Main Concepts

Clustering:

- performed based on the structure of graph
- allows performance improvement
- allows multi-level viewing
Geometric clustering:

- points close to each other belong to the same cluster
- points far apart belong to different clusters

Main Concepts (cont.)

Tree code:

- recursive division of space into a series of cell calculations
- can speed up force calculation

FADE Algorithm

REPEAT

- Construct geometric clustering using space decomposition
- Compute edge forces
- Compute non-edge forces
- Move nodes
UNTIL convergence

Comparison

- error: vector measure computed from the direct non-edge forces and the approximate non-edge forces computed in FADE

Critique

Pros:

- main concepts are clearly stated
- novel method for multi-level viewing
- run time improvement
Cons:

- no user study
- comparison is not done with the most recent techniques
- no mention of what a large graph means

Visualization of State Transition Graphs

- visualizes large graphs
- uses ranking
- uses clustering
- 3D visualization

Based on the Principles:

- enable user to identify symmetrical and similar substructures
- provide the user with overview of entire graph’s structure

Steps of the Visualization Process

- Assign a rank to all nodes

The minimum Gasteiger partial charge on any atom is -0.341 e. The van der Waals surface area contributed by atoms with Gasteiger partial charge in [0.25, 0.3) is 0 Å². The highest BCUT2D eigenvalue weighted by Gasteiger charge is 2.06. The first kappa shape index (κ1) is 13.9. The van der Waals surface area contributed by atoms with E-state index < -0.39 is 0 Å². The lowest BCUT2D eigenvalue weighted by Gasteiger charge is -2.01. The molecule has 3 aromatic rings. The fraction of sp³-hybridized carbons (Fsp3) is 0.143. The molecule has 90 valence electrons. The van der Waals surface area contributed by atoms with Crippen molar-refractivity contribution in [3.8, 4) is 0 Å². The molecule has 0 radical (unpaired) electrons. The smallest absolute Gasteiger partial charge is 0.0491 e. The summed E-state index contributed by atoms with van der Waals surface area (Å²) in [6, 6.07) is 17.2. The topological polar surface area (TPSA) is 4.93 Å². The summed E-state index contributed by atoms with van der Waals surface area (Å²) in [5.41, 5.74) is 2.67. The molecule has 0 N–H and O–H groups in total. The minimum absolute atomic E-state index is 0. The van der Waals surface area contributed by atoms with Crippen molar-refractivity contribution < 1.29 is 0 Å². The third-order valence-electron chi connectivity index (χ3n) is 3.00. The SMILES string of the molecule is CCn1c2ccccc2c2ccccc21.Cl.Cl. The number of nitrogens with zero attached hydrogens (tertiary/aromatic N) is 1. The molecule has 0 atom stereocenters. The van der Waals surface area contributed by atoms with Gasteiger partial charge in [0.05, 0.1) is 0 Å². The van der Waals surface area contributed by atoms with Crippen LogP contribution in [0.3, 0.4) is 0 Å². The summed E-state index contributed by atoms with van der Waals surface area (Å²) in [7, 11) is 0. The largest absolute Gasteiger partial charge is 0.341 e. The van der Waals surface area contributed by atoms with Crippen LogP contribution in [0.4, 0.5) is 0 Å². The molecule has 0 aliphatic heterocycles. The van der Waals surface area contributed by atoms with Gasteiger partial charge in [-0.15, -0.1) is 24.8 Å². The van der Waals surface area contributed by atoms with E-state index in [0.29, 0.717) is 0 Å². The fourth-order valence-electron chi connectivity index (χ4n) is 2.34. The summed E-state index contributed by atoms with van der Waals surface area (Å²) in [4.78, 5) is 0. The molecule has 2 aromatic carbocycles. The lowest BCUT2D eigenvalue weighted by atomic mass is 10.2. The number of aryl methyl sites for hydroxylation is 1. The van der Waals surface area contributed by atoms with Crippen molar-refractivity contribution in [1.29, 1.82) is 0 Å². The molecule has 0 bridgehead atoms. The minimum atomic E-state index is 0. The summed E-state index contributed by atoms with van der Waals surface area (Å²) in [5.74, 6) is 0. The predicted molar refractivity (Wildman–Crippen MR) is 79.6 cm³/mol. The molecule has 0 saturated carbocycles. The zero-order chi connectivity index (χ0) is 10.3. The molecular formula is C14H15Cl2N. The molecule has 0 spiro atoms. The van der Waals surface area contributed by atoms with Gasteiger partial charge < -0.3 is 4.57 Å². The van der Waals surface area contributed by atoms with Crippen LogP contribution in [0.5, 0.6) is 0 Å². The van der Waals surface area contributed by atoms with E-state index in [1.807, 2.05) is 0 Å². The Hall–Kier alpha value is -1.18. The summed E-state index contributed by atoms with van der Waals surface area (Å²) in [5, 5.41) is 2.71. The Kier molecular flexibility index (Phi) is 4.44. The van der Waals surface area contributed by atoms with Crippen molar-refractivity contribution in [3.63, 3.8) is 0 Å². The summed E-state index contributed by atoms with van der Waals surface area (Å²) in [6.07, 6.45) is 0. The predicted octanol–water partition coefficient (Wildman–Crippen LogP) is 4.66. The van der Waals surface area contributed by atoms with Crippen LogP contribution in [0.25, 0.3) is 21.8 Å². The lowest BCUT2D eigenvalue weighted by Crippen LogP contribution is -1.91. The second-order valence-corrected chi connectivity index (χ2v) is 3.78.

- Cluster graph based on structural property
- Visualize structure using cone trees
- Place individual nodes and edges on graph

Steps of the Visualization Process

- Assign a rank to all nodes
- Cluster graph based on structural property
- Visualize structure using cone trees
- Place individual nodes and edges on graph

Clustering

- is based on an equivalence relation between nodes
- all nodes in a cluster have the same rank
- rank of a cluster containing node x = rank of x
- every node is in exactly one cluster

Steps of the Visualization Process

- Assign a rank to all nodes
- Cluster graph based on structural property
- Visualize structure using cone trees
- Place individual nodes and edges on graph

Visualizing the Structure

- symmetry (clusters are placed on the graph according to some structure based rules)
- clear visual relationship between backbone structure and actual graph
- clusters with many nodes are represented by bigger circles

- Assign a rank to all nodes
- Cluster graph based on structural property
- Visualize structure using cone trees
- Place individual nodes and edges on graph

Placing the Nodes

- emphasizes symmetry in the structure (nodes with the same properties are positioned the same way)
- short edges between nodes
- maximum possible distance between nodes within the same cluster (to reduce clutter and to avoid coinciding of nodes)

Placing the Nodes

To position the nodes:

- nodes are placed on graph based on the position of ancestor and descendent nodes
- adjust position of nodes to increase space between nodes in the same cluster

Critique

Pros:

- easy to read (provides good examples)
- occlusion is avoided (by rotating the non-centered clusters and by using transparency)
- authors state when is the cyclic and when is the iterative ranking more efficient
- real data is used at testing
Cons:

- no user study
- method not good when visualizing highly connected graphs